Gato Roboto Review (Switch eShop)

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Cats are remarkable creatures, aren’t they? One moment they could be curled up on your lap, peacefully dozing the day away, and the next they’re donning a high-tech mecha suit and exploring vast caverns filled with monstrous creatures. At least, that’s what Gato Roboto – Doinksoft’s charming ‘Metroidvania’ – would have you believe. Joining the ranks of the Switch’s superb range of Metroidvania titles – including Hollow Knight, The Messenger and Axiom Verge – Gato Roboto is a minimal, faithful homage to Samus’s own Metroid series whilst also managing to project its own unique voice.

Gato Roboto stars Kiki, an adorable kitten who finds herself lost and alone on a dangerous alien planet after her owner crash lands a spaceship and is subsequently trapped within its wreckage. Kiki must investigate her surroundings and free her master, all the while ensuring her own survival against the planet’s various hazards. As you might expect, with a tiny frame and even tinier paws, Kiki is no match for the fearsome beasts that roam the land, and has no way of defending herself. Thankfully though, it’s not long before Kiki discovers a handy mech suit, somehow perfectly crafted for our heroic feline.

Whilst within the suit, Gato Roboto plays very much like a Metroid game. You have a basic arm cannon with limited range but decent rate of fire which will serve as your primary means of attack. Movement within the suit is straightforward and surprisingly slick – you’ll soon be running and leaping through the environment with ease and, especially considering the low cost of entry, it feels spectacular.

Unique to Gato Roboto is the ability to exit from the suit at anytime you see fit. This is particularly useful for accessing tight spaces that only Kiki herself could possibly fit through. More often than not, these will lead to secret passages containing collectables or health upgrades. You need to be careful during these moments, however, as Kiki will die with just one hit, so make sure your suit is never too far away.

You’re not only confined to one suit, either. At frequent points during Gato Roboto, you’ll come across bodies of water which you’ll need to swim through. Of course, Kiki is not adverse to swimming and can do this without any suit at all, but much like on land will be completely vulnerable to attack. This is where the game’s second suit comes into play – it acts very much like a submarine, providing protection to Kiki whilst allowing her to fire underwater torpedoes at her enemies. The controls here are naturally a bit more cumbersome than on land, so you may take a few hits before you get used to how it moves. Overall, however, switching between suits is pretty seamless for the most part.

As you might expect with a Metroidvania title, Kiki is able to obtain new weapons and abilities as she progresses through the environment. The first of these is a powerful missile which, unlike the Metroid games, has an unlimited supply. Despite this, you can only fire two or three in one go before it overloads, at which point you’ll need to wait a few seconds before firing another. The actual act of firing them, however, is remarkably satisfying and will actually force Kiki backwards, so you’ll have to be careful not to stand on the edge of a lava pit as you fire!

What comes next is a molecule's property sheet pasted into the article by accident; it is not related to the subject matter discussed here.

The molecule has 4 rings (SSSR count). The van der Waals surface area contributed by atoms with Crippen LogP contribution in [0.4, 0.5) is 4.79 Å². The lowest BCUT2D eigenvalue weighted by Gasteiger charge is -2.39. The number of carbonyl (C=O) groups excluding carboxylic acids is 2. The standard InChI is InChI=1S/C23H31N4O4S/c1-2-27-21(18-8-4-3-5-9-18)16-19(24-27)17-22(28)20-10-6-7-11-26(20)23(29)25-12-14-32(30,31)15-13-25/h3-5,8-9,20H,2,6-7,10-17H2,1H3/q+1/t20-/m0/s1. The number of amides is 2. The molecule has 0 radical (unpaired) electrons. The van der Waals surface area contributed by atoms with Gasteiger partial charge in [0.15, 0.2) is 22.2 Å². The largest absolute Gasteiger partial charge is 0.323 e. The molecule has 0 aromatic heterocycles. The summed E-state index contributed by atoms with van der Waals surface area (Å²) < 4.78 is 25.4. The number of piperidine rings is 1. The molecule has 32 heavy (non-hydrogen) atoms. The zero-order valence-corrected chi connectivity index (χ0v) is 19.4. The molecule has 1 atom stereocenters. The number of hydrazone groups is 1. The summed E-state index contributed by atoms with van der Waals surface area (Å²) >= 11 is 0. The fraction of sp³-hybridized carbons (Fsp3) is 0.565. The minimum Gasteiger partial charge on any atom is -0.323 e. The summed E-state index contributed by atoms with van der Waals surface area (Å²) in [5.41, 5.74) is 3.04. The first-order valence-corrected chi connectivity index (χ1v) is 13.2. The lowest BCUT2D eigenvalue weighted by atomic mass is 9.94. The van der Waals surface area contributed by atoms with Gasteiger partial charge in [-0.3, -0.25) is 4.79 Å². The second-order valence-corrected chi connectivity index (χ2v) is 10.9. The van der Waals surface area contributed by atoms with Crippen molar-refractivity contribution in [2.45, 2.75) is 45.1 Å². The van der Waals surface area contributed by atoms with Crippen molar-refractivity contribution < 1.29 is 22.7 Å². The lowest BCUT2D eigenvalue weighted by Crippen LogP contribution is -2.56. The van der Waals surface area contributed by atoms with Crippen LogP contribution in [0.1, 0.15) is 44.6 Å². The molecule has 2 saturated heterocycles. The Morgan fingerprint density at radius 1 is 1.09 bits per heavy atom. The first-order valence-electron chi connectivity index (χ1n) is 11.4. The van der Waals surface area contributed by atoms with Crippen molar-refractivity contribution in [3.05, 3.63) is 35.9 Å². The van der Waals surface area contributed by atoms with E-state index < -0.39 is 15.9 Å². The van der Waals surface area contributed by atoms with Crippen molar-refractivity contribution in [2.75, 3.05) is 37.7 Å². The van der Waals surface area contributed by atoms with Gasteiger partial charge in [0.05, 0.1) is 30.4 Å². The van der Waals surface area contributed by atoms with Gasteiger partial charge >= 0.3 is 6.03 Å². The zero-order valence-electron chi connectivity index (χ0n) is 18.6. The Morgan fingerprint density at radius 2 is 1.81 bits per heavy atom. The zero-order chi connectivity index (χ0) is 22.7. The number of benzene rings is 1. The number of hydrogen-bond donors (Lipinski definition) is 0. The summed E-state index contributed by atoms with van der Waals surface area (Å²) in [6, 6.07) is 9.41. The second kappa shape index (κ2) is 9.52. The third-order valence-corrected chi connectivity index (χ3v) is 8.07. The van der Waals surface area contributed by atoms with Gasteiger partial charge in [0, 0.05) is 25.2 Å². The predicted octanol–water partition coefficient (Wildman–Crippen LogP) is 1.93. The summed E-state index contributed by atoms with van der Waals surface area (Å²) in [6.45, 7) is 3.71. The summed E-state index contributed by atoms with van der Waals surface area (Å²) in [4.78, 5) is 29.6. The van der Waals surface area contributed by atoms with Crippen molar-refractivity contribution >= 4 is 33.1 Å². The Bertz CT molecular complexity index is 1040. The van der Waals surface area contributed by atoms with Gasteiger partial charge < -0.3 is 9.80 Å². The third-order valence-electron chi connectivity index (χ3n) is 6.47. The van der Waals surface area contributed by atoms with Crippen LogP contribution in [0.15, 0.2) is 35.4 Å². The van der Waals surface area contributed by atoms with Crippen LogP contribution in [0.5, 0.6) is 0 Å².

Other upgrades include a spin attack – which is essentially a double jump move that also acts as a secondary weapon – and a dash move that allows Kiki to effectively teleport through dangerous hazards such as falling lava or enemy projectiles. Naturally, a lot of routes in the game’s map are locked off until you gain certain new abilities, but the game does a fantastic job of introducing new weapons and abilities at a gradual rate, allowing you ample time to get used to one new mechanic before moving onto the next.

Although the game is not graphically intensive in any way, it has a wonderful minimal visual style that works perfectly in both docked and handheld modes. As you progress through the game, you’ll also come across secret collectibles known as ‘cartridges’ – activating these within the game’s menu will apply a colour filter to the game, so if you want it to look like a Game Boy game, then go right ahead. It’s a nice little touch, but we found ourselves quite content with the default filter for the most part.

Our only real gripe with Gato Roboto is its overall difficulty. Most players will fly through the game in just a few short hours with ease. The only grief you’ll likely face is from the boss battles which, although punishing at times, are nevertheless thrilling and amusing in equal measure. Still, at such a reasonable price, it still feels like a no-brainer. Gato Roboto is a lovingly crafted Metroidvania that can stand proud next to its forebears.

Conclusion

With tight controls, retro-styled minimal art style and a superb sense of progression, this is the perfect Metroidvania to play whilst you’re waiting for an actual Metroid or appropriate Castlevania game. Only its difficulty leaves a bit to be desired at times – anybody with a lick of experience will likely breeze through it in no time, and we wish it lasted a little longer. Nevertheless, it’s chock full of meaningful upgrades, secrets and spectacular boss battles to keep you busy, if only for a few hours.

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